Saudi Activists Face Long Fight for Human Rights
Hiel, Betsy, Tribune-Review/Pittsburgh Tribune-Review
DAMMAM, Saudi Arabia -- In this oil-rich desert kingdom where public beheading, flogging and stoning remain punishments, Ibrahim Al-Mugaiteeb has his work cut out.
He's been imprisoned and barred from travel for condemning human rights abuses. Yet the president of the independent Human Rights First Society won't be quiet.
"My youngest grandchild is 3 years old," he says. "She deserves to live in a better Saudi Arabia.
"They can throw me in jail, they can shoot me, but I cannot stop my activity. There are no human rights here."
Slight openings in this closed society have encouraged some Saudis. The news media are freer to report on official corruption and human rights abuses -- although journalists are careful not to criticize the royal family. King Abdullah has spoken openly of reform. The country held its first municipal elections in 2005.
Yet, when a group of reformers recently called for political and social change, including a constitutional monarchy, they were arrested.
"The Saudi people live a double life," says Najeeb Al-Khonaizi, a prominent Shia writer and activist. "Why? It's schizophrenia."
He refers to the strict Islamic rule imposed in the kingdom versus the hedonism of many Saudis when they travel to Cairo, Beirut, Bahrain or the West, and blames "a general atmosphere that is unhealthy."
Al-Khonaizi is one of an estimated 1,000 activists -- men and women, Sunnis and Shia -- who have petitioned the king for reforms. "I signed the petition because it is what our country needs. Our struggle ... is peaceful, not underground."
Such words got him jailed in the 1980s and in 2004. He spent six months in a 3-by-6-foot cell the first time.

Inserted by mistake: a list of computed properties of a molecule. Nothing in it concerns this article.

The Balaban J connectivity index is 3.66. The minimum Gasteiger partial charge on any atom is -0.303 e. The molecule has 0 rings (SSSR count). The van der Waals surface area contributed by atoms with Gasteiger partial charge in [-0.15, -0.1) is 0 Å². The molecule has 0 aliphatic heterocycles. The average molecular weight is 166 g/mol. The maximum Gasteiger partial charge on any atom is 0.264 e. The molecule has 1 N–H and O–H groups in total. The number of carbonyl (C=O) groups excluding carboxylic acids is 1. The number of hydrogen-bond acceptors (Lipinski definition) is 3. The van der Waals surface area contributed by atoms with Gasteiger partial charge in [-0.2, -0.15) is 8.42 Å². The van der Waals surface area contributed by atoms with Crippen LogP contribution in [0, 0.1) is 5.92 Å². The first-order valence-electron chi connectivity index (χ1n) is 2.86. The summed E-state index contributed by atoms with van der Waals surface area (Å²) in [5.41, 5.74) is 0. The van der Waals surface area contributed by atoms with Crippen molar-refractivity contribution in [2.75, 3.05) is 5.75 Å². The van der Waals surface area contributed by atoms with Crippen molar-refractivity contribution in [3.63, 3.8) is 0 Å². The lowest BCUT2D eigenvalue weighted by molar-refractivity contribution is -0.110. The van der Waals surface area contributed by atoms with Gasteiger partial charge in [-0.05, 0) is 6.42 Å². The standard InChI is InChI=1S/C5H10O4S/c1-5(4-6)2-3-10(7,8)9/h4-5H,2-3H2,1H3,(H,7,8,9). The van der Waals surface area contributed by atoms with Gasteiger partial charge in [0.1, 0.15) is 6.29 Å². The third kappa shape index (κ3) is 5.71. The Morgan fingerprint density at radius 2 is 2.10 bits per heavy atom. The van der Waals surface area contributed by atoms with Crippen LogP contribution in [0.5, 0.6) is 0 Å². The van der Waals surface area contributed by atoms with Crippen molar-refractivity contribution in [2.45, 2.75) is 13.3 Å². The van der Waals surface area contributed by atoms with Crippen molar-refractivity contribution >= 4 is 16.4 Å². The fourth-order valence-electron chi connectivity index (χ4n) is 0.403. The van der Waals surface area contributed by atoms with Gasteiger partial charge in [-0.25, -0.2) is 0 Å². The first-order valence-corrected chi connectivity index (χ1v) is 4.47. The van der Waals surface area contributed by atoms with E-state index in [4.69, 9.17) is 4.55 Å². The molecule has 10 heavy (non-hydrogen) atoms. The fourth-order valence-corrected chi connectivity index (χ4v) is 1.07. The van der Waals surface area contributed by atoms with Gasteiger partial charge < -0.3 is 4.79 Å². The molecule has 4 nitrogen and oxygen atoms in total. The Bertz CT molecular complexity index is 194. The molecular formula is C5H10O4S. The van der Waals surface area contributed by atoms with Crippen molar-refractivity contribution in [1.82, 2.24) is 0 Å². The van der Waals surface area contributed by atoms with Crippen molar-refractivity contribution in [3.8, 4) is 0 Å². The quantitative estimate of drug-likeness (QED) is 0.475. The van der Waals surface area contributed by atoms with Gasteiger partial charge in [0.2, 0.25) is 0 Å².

"The last time, I had a room," he says.
Today he, too, is forbidden to travel abroad.
He supports gradual, not radical, reform. But unless life starts to improve, he says, "the country will explode."
'It is not that easy'
Two years ago, the government created a human rights commission reporting to the prime minister.
"Since we are at the beginning, we are expecting a lot of difficulties," says Dr. Zaid Al-Husain, a commissioner. "It is not that easy to go with a new enlightenment like this."
Commission chairman Turki Al-Sudairy insists human rights are a universal value, not exclusive to the West.
Al-Husain agrees: "There are clear and direct verses in the Koran that emphasize the dignity of man, the equality of people."
The commission is seeking authority to publicly criticize other government agencies, according to Al-Sudairy. It met with the head of the country's powerful religious police, he says, and fewer abuses have been reported as a result.
Yet he acknowledges the pace of change isn't swift.
"In 24 hours, you can't change women's condition in Saudi Arabia," Al-Sudairy says. "Saudi Arabia is only 75 years old. ... It was just tribes scattered all around the country, fighting amongst themselves."
'Three basic rights'
In 2006, the Saudi government allowed Human Rights Watch into the country. The group promptly criticized the travel bans on intellectuals.
"If Saudi Arabia wants to improve its image abroad, it should allow its leading intellectuals to travel abroad and share their visions of the country's future," says Sarah Leah Whitson, the group's Middle East director.
"The Saudi royal family should ask itself how long it wants to continue banning, firing and arresting its critics, and at what cost. …